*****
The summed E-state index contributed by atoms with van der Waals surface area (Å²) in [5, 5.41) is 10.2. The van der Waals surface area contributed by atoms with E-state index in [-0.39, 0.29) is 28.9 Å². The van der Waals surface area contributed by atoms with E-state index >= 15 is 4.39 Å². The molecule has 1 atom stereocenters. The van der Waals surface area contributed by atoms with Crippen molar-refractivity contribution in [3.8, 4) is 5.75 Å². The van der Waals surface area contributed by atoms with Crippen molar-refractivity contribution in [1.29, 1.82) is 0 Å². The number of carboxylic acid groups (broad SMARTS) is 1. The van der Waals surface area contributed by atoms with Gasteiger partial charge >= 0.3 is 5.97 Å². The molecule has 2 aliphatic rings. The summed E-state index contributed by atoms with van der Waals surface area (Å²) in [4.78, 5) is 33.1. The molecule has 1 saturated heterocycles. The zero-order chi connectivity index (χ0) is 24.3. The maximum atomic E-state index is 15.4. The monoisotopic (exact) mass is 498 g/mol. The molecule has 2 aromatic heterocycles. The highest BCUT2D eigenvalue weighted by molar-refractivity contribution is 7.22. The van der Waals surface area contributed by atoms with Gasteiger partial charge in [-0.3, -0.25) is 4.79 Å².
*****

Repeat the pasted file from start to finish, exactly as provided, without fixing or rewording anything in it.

The summed E-state index contributed by atoms with van der Waals surface area (Å²) in [5, 5.41) is 10.2. The van der Waals surface area contributed by atoms with E-state index in [-0.39, 0.29) is 28.9 Å². The van der Waals surface area contributed by atoms with E-state index >= 15 is 4.39 Å². The molecule has 1 atom stereocenters. The van der Waals surface area contributed by atoms with Crippen molar-refractivity contribution in [3.8, 4) is 5.75 Å². The van der Waals surface area contributed by atoms with Crippen molar-refractivity contribution in [1.29, 1.82) is 0 Å². The number of carboxylic acid groups (broad SMARTS) is 1. The van der Waals surface area contributed by atoms with Gasteiger partial charge >= 0.3 is 5.97 Å². The molecule has 2 aliphatic rings. The summed E-state index contributed by atoms with van der Waals surface area (Å²) in [4.78, 5) is 33.1. The molecule has 1 saturated heterocycles. The zero-order chi connectivity index (χ0) is 24.3. The maximum atomic E-state index is 15.4. The monoisotopic (exact) mass is 498 g/mol. The molecule has 2 aromatic heterocycles. The highest BCUT2D eigenvalue weighted by molar-refractivity contribution is 7.22. The van der Waals surface area contributed by atoms with Gasteiger partial charge in [-0.3, -0.25) is 4.79 Å².